Two deep-sea male red crabs, Chaceon quinquedens, go claw-to-claw in an apparent duel for the affections of a nearby female. At least, that’s how we interpreted their behavior. Image courtesy of the NOAA Office of Ocean Exploration and Research, Gulf of Mexico 2017. Download larger version (jpg, 895 KB).
Squat lobsters take shelter among a dense cluster of Desmophyllum sp. cup corals and a white Anthothela sp. octocoral growing on the mostly dead skeleton of the stony coral Madrepora oculata. Live colonies of Madrepora oculata can be seen at right and in the background. Image courtesy of the NOAA Office of Ocean Exploration and Research, Gulf of Mexico 2017. Download larger version (jpg, 1.3 MB).
Video of liquid asphalt seeping from the seafloor. Seen while exploring a site dubbed “Henderson Ridge Mid South,” at a depth of ~1,260 meters (4,134 feet). Video courtesy of the NOAA Office of Ocean Exploration and Research, 2016 Hohonu Moana. Download larger version (mp4, 25.9 MB).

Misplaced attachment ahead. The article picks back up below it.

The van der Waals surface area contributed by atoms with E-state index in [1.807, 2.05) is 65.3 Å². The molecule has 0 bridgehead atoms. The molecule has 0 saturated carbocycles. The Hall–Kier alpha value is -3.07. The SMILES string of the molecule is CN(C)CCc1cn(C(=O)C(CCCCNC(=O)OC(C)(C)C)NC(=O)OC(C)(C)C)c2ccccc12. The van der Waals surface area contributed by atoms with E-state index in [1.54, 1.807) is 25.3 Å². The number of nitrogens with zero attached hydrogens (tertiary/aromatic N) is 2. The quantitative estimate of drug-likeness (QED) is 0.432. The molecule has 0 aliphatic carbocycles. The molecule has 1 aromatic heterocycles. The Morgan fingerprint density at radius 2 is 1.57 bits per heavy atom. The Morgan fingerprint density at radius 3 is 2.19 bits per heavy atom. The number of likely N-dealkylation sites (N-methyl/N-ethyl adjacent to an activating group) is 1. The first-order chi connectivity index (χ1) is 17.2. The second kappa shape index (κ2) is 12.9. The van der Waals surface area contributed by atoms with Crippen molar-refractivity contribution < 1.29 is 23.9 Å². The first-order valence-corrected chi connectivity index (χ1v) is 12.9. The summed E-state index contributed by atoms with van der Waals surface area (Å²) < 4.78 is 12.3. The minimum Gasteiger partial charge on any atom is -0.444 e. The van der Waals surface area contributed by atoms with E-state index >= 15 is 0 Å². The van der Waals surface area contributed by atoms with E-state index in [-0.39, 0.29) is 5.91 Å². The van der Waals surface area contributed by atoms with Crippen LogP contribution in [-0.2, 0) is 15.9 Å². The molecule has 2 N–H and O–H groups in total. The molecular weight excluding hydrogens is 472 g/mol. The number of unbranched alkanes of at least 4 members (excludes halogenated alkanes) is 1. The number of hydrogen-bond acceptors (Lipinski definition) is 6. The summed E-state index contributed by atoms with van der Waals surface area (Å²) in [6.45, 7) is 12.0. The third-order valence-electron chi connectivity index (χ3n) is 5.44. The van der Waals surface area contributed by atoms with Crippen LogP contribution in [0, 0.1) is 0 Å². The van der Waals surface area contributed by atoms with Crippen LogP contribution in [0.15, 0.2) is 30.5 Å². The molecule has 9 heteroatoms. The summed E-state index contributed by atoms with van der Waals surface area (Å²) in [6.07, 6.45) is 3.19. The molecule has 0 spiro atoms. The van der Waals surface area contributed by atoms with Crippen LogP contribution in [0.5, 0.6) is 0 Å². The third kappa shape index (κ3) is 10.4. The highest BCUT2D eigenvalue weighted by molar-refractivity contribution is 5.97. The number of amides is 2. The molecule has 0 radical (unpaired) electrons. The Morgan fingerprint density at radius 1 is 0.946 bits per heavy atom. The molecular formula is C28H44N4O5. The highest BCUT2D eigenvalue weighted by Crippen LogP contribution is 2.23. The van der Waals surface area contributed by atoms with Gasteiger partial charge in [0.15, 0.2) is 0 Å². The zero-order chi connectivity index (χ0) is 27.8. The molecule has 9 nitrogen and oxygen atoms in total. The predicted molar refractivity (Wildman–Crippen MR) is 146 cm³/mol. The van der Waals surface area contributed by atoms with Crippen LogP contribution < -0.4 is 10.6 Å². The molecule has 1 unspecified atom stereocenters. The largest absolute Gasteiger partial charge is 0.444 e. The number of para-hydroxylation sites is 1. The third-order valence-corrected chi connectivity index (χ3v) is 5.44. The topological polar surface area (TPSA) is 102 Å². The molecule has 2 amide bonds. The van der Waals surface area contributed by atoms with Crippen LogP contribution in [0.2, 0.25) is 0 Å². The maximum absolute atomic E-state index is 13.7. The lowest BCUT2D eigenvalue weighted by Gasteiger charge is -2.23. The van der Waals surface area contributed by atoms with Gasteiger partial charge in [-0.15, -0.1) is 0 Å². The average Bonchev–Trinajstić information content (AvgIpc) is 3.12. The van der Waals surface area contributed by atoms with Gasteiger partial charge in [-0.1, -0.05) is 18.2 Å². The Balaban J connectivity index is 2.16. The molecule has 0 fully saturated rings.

Dive 09 took place on the northern side of a ridge feature at a site dubbed “Henderson Ridge Mid-South,” starting at a depth of 1,260 meters (4,134 feet). During the dive, we explored five possible locations of methane bubble plumes identified during multibeam surveys by NOAA Ship Okeanos Explorer. Progressing through the approximate bubble-stream locations, we observed evidence of chemosynthetic activity at some of the locations, including reduced sediments, bacterial mats, and the shells of dead chemosynthetic mussels. Towards the second half of the dive, incredible deep-sea coral communities appeared, with large colonies of Paramuricea sp., Madrepora oculata, Clavularia rudis, and Enallopsammia sp., many of which hosted diverse communities of commensal invertebrates. Nearly all of the coral communities were confined to asphalt extrusions and carbonate outcrops, indicating how important hard substrates are for increasing the diversity of seafloor communities in predominantly sedimented areas. During the dive, we also observed an area of liquid asphalt seepage with a small community of tubeworms (Lamellibrachia sp.), as well as a previously unknown methane bubble stream that hosted a chemosynthetic community of bacterial mats, mussels (Bathymodiolus spp.), shrimp, eelpout fish, and a variety of other organisms.